This cooperation is like that of a cycling team’s in a team time trial.  For a team of nine riders, the time trial finishing time is determined when the fifth rider crosses the line.  Therefore, the individual riders work together.   Each rider takes a turn riding hard at the front of a pace line, while their teammates follow inches behind, taking advantage of the slipstream.  After a turn of twenty seconds or so, the front rider steers off to the side and joins the back of the group to recover and prepare for the next pull at the front.  Teams succeed by synchronizing the efforts of the individual riders.

Challenger Sale Commercial Insight: Team Roles

Here’s how the riders in our pace line synchronized efforts to build our commercial insight.

Product Management:   We knew our commercial insight would be based on the unique way our cloud platform helps customers reduce costs and launch cloud services quickly.  Capital expenditures are lowered by virtualizing not just servers, but also networking and storage.  Operational expenditures are lowered by tightly coupling applications to the underlying infrastructure necessary to run them, and treating them as a single entity.   There’s less complexity, so it takes less effort, skill, and time to build, launch, and run services in the cloud.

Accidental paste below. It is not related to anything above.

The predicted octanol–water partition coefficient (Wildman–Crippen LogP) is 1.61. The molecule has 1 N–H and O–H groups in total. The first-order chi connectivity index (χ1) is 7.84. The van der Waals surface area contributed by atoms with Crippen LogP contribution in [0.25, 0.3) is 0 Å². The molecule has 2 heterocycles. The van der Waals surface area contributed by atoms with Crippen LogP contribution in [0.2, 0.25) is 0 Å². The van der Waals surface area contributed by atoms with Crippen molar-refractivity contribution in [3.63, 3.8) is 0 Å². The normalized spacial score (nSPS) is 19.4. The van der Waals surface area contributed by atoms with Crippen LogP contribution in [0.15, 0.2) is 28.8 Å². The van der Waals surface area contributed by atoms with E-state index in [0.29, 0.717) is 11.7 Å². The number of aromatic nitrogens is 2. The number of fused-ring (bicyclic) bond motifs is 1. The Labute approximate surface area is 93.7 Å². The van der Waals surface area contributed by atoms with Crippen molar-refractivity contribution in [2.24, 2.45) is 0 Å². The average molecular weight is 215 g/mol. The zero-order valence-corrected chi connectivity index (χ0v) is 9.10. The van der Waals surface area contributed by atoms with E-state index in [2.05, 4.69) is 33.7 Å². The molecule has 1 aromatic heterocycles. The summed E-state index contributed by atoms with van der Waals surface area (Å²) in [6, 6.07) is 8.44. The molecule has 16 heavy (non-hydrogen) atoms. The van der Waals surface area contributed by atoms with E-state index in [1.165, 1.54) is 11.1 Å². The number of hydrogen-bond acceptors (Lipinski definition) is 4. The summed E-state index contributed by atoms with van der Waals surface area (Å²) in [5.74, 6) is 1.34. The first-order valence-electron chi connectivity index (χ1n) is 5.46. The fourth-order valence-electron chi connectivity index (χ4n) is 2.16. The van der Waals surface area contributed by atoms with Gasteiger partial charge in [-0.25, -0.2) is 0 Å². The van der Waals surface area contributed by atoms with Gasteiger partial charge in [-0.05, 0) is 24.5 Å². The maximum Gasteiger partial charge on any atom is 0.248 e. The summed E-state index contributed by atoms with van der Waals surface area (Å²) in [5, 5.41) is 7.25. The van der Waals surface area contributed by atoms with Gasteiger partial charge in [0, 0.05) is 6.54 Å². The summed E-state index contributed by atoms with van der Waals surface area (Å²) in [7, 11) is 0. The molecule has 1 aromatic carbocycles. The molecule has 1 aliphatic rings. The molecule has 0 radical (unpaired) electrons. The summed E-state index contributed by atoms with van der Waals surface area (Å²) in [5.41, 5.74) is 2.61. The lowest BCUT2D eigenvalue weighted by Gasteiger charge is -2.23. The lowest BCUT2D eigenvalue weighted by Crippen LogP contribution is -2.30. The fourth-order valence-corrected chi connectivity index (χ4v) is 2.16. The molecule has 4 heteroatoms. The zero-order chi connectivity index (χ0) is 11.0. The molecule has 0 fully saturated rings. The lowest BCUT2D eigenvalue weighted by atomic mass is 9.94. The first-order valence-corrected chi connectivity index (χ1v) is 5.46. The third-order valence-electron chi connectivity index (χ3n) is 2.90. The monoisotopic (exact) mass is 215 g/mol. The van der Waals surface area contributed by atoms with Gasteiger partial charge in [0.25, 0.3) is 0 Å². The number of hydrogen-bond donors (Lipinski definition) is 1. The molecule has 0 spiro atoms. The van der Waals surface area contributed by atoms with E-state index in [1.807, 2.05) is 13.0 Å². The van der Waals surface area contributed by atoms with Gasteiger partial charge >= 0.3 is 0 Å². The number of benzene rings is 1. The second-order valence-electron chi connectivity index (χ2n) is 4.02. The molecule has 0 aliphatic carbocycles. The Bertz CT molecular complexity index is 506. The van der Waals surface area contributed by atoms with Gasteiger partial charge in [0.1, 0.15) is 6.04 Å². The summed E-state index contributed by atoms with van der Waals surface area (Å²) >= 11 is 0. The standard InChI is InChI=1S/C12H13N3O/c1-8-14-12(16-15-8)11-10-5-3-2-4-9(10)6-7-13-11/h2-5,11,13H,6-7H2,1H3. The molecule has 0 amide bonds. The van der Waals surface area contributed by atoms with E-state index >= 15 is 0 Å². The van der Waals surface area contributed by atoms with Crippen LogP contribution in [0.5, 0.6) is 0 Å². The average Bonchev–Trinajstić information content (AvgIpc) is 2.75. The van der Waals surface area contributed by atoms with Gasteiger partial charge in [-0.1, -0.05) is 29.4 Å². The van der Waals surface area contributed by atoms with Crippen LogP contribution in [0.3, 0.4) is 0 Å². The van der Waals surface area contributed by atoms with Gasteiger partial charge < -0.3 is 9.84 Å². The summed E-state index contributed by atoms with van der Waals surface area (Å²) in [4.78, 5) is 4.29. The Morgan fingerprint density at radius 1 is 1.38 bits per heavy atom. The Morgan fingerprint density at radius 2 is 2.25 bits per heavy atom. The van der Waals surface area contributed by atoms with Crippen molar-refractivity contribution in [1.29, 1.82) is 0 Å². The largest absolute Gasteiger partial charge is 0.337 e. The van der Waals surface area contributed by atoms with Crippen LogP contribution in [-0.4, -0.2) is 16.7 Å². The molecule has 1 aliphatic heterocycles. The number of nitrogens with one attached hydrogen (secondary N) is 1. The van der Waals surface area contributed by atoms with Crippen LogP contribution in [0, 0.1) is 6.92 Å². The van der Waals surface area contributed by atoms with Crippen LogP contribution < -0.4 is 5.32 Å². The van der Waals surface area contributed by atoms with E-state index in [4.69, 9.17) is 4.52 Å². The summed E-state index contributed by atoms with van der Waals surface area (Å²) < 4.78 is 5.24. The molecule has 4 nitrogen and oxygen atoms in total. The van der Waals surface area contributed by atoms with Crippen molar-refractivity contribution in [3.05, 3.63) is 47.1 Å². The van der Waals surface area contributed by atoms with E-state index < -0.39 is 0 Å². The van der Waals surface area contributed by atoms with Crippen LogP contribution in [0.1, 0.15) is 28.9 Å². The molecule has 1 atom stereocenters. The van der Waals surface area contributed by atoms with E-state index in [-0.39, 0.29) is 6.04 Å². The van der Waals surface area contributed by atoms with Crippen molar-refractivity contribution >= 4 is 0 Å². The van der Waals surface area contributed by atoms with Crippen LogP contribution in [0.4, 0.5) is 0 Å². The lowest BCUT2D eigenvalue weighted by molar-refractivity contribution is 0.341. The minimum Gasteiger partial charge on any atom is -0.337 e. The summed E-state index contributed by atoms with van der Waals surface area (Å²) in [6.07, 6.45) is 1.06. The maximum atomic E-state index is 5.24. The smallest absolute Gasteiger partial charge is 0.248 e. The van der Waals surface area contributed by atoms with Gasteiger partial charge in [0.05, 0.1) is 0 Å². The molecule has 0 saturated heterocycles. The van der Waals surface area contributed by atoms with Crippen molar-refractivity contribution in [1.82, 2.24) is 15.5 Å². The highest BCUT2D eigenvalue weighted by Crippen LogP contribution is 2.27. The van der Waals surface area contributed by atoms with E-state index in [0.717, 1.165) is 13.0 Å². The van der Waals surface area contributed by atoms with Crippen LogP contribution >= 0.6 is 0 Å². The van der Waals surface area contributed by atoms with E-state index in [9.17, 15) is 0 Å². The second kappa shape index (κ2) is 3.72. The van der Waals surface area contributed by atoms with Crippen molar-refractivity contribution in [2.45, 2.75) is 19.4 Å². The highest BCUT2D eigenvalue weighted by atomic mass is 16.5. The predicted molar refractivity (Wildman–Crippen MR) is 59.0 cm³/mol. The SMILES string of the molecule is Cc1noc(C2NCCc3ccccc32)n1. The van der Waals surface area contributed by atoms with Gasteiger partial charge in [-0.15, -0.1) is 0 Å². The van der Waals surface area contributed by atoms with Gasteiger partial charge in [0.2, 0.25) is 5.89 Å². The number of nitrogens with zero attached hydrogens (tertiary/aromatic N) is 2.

Marketing:  Since our target customer was the revenue owner at a service provider charged with delivering profitable cloud services, we needed a Challenger Sale commercial insight that would reframe the problem in terms of revenue, profit, and fast time to market.   By studying the market, we knew that service providers measure the health of their business in terms of revenue and profit per data center square foot.   We needed to translate the unique product capabilities into a financial benefit in these terms, which the customer could then modify based on her own launch plan.